Orbital Sciences Corporation (NYSE: ORB), a Dulles, Va.-based space technology company, is set to launch its Antares rocket, carrying the company’s Cygnus cargo spacecraft to the International Space Station, or ISS, on Wednesday from NASA’s launch pad on the Virginia coastline.
The launch of the cargo-laden spacecraft, which is a demonstration mission for Cygnus, is scheduled at 10:50 a.m. EDT from the Mid-Atlantic Regional Spaceport at NASA’s Wallops Flight Facility on Wallops Island, Va.
“Cygnus is one of the most sophisticated spacecraft Orbital has developed and built,” David W. Thompson, Orbital’s president and CEO, said in a statement. “As an integral part of the Space Station program, it meets NASA’s requirements for a human-rated level of safety.”
After being launched by the Antares rocket into a targeted orbit inclined at 51.6 degrees to the equator, Cygnus will carry out a series of tests and maneuvers over a four-day period to demonstrate its readiness to rendezvous and berth with the ISS. At about 7:25 a.m. EDT on Sept. 22, Cygnus will be close enough to the space station to be captured by a robotic arm.
According to Orbital Sciences, the goal of the mission is to show that Cygnus is capable of delivering cargo to the ISS, which could potentially lead to regularly-scheduled missions beginning in December. The demo flight on Wednesday will be the final milestone in the company’s Commercial Orbital Transportation Services, or COTS, joint research and development initiative with NASA.
After the successful completion of the COTS program, Orbital will begin regularly scheduled cargo-delivery missions to the ISS under its $1.9 billion contract with the space agency. Under the contract, Orbital will deliver approximately 20,000 kilograms of net cargo to the ISS over eight missions through 2016.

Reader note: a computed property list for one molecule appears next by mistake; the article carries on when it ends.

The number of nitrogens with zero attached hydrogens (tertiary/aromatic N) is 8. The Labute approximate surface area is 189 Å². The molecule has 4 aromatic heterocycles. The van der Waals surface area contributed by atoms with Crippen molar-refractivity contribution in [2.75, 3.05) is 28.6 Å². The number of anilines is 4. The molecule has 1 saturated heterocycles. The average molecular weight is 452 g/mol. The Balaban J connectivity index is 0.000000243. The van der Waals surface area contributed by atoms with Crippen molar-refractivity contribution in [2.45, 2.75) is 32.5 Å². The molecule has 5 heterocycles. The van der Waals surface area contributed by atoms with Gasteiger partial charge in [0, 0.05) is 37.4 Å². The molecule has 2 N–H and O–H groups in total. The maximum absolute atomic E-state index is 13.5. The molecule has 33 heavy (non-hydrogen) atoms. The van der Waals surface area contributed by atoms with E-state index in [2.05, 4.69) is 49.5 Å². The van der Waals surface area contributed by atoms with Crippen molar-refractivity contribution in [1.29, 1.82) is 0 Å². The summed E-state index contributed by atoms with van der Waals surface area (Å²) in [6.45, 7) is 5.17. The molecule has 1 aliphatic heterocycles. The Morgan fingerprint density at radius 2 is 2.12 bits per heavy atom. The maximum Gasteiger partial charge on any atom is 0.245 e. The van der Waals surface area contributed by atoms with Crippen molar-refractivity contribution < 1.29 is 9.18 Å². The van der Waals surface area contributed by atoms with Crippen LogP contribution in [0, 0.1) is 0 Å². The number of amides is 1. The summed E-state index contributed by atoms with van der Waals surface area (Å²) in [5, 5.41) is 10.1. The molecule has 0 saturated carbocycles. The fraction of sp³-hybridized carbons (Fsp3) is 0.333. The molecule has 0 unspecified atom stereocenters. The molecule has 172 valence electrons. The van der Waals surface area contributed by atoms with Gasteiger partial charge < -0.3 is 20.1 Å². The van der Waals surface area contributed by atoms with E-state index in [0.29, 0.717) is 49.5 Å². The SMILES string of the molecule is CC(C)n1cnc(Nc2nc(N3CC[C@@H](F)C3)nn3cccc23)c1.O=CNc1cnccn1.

On the demo mission, Cygnus will deliver approximately 700 kilograms of cargo, including food and clothing, to the Expedition 37 crew, which, in turn, will load Cygnus with cargo to be disposed off back on Earth, prior to its departure from the ISS approximately 30 days later.
East Coasters, Watch The Skies
People residing on the East Coast can expect to see the Antares rocket carrying Cygnus into space on Wednesday morning.
According to Orbital Sciences, the launch window for Antares opens at 10:50 a.m. and closes at 11:05 a.m. EDT. The trajectory will move southward as the window progresses, meaning that for viewers north of the launch site, such as those living in Annapolis, Md., it will appear to be lower on the horizon.
For viewers northeast of the launch site, such as in Washington, it will appear to be farther to the right, while for viewers east of the launch site, like in Richmond, Va., the trajectory will roughly follow the same path as the one viewed by Washington residents. On the other hand, for viewers south of the launch site, like those in North Carolina, the trajectory will appear to be higher in the sky.
For more information on how to view the launch from the Mid-Atlantic seaboard, click here. For those who are interested in viewing the launch in the Chincoteague, Va., area, the recommended launch viewing sites are the NASA Wallops Flight facility Visitors Center or the Assateague National Seashore.
A live stream of the Cygnus launch will be available on NASA TV and a webcast can be viewed on www.nasa.gov on launch day. In addition, NASA TV will provide live coverage of the rendezvous and berthing of Cygnus with the ISS.
Click here for more information about NASA briefings and coverage.